We can imagine a time when our grandkids might say, ‘You mean you knowingly invested in companies that were polluting or using sweatshop labor?’
If you haven’t already moved your portfolio, here are THREE REASONS NOW’S THE TIME to consider Sustainable, Responsible, Impact (SRI) investments.
First, demand for SRI investments has been steadily growing for over two decades and today more than ever, there is a tremendous amount of evidence that SRI principles have a positive impact on long-term risk-adjusted returns.
People have been investing this way and studying this approach to investing for decades now. There are numerous studies and even meta studies documenting the long-term performance benefits of investing consistent with SRI principles.
One 2012 study1 examined more than 100 studies of sustainable investing and found that high SRI ratings were correlated with lower cost of capital in 100% of the studies; with market-based outperformance in 89% of the studies; and with accounting-based outperformance in 85% of the studies. Another meta study concluded that of 36 performance studies, 20 found evidence of a positive relationship between SRI factors and financial performance and only three found evidence of a negative relationship.2
Another reason to make the SRI switch is that SRI strategies have evolved to focus on positive attributes. The investment focus of SRI has moved far beyond its origins in the late 1800s, when this approach was primarily about avoiding “sin stocks” in portfolios held by religious organizations. SRI is no longer merely about passive avoidance of companies in industries such as tobacco or firearms. Instead, the emphasis is on finding companies with certain quality attributes — e.g., environmental and product safety, workforce diversity, employee retention and strong corporate governance — that will have a positive impact on future shareholder value. Through proxy voting and shareholder engagement, investment managers now also seek to improve SRI practices among companies being considered for investment.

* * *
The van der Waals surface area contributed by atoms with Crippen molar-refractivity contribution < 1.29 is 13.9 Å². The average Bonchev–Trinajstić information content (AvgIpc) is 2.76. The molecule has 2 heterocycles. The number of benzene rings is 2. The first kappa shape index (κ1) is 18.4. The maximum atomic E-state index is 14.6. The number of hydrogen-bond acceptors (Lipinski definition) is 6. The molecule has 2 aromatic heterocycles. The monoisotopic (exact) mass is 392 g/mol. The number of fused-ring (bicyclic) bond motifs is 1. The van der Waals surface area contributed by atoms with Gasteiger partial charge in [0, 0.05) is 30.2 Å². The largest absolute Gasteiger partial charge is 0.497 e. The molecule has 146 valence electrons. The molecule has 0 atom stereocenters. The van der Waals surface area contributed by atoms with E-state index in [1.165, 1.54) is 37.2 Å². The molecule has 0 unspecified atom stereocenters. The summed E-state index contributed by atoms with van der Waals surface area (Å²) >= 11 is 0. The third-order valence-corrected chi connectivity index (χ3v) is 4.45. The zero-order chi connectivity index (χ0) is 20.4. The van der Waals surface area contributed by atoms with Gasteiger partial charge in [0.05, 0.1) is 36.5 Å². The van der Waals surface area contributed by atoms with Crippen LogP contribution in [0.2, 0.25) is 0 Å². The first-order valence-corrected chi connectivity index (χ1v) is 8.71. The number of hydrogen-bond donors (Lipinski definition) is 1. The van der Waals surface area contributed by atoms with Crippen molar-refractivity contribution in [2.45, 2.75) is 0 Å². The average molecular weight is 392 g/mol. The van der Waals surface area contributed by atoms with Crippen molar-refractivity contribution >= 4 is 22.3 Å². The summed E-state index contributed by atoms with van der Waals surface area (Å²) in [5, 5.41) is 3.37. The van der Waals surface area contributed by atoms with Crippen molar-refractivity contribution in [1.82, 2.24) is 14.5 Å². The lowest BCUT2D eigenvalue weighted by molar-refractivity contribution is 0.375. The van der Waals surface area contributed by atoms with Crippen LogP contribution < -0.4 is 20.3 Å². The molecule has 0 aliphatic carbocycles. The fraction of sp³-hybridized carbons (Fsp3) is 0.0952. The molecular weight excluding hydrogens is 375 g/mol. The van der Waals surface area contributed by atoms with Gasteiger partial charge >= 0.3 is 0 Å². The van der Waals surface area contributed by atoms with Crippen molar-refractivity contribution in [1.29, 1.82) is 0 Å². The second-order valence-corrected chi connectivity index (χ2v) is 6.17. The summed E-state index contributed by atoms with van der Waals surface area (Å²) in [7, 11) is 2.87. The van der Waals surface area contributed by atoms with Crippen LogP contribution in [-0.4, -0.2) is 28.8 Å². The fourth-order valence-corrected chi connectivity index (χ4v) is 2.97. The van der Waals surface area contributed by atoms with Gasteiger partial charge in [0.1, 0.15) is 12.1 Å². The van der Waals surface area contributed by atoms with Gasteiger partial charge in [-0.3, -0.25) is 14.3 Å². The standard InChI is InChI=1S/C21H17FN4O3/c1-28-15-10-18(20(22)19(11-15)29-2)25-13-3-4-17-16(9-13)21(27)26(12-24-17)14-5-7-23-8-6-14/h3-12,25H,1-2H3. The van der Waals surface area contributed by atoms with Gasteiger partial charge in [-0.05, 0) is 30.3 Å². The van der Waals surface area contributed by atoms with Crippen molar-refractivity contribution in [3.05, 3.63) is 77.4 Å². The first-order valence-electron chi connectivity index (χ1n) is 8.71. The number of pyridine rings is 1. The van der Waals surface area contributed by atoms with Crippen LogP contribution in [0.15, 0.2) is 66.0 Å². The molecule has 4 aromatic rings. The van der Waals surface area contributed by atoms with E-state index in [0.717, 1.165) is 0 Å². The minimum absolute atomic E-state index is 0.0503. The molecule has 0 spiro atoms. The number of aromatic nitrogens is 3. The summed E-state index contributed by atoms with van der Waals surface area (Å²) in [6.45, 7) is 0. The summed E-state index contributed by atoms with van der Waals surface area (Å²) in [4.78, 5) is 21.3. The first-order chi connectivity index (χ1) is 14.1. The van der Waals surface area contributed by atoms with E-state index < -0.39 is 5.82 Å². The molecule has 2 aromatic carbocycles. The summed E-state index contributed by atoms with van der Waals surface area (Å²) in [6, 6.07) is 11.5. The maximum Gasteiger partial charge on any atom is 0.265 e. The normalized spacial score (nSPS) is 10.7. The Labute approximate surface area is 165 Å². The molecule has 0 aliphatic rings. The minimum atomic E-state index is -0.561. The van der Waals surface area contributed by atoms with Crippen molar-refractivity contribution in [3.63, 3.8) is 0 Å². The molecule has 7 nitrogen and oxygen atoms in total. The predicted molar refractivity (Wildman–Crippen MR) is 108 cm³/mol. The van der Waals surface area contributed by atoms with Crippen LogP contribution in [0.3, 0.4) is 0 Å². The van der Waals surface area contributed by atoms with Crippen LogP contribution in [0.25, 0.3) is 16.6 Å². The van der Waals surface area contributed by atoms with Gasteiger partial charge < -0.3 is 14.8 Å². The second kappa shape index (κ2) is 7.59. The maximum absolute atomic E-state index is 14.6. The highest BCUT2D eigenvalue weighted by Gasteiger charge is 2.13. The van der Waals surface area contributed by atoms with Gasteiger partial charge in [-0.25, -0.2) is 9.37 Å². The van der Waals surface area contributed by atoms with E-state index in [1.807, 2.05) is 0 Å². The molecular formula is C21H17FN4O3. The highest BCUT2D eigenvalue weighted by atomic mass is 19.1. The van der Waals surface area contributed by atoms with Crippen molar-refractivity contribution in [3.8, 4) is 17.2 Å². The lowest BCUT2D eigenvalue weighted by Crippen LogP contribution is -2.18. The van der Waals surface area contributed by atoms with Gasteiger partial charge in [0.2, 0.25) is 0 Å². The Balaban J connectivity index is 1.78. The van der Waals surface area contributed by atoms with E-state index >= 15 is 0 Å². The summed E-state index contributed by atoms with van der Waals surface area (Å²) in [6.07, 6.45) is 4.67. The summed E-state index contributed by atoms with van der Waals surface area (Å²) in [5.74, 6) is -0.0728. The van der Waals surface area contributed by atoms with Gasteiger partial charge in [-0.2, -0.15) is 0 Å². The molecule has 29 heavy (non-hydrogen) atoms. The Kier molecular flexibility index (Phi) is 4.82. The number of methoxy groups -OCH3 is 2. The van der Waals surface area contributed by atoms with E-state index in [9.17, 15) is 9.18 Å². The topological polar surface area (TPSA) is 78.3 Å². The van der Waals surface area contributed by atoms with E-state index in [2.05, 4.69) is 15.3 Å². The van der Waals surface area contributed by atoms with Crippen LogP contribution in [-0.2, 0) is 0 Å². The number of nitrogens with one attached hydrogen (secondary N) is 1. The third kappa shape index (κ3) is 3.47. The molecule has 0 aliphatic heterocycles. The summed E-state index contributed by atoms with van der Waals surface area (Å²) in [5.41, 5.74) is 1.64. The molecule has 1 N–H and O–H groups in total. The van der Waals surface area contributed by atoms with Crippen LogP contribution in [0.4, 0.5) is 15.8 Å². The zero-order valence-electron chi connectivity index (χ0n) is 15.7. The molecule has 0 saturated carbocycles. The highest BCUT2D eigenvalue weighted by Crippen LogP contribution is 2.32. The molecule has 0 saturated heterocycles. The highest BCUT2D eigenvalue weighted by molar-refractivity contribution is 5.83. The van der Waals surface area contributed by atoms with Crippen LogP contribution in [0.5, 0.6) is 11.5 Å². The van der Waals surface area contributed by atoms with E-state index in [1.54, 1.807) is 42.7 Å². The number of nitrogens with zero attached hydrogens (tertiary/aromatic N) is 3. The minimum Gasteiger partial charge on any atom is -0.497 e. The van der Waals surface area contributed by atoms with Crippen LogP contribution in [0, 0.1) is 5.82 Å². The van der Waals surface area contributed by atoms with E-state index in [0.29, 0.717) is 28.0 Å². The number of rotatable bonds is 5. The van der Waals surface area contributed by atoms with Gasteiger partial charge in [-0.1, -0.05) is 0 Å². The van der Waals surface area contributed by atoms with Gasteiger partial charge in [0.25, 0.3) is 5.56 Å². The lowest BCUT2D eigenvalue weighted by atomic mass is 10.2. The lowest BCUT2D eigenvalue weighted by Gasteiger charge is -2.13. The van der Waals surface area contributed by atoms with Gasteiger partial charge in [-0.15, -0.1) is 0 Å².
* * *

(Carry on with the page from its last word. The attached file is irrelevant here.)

Finally, the number of high-quality SRI investment options is increasing within and across asset classes. SRI has grown not only in assets under management but also in the number of choices being offered. Consultants and financial advisors have seen an explosion in new SRI-oriented investment strategies and vehicles — from index and smart beta funds to SRI quant strategies offering different approaches to shareholder engagement. As a result, it is becoming easier to build an entire asset allocation consistent with SRI principles, including public and private equity, fixed income and alternative assets. The choices have increased both in number and in quality.
In light of the recent market volatility following a six year bull run, you may already be reviewing your investment strategy. And if you’re reading this article, you’re likely intrigued with the idea of aligning your investments with your social and environmental values. Perhaps now is the time to act by incorporating a prudent SRI approach with your own portfolio.
1. “Sustainable Investing: Establishing Long-Term Value and Performance,” Deutsche Bank Group, June 2012. 2. “Shedding Light on Responsible Investment: Approaches, Returns and Impacts,” Mercer, November 2009. Of the 36 studies reviewed by Mercer, 20 showed evidence of a positive relationship between SRI factors and financial performance, two showed evidence of a neutral-positive relationship, three showed evidence of a negative-neutral relationship, eight of a neutral relationship and three of a negative relationship.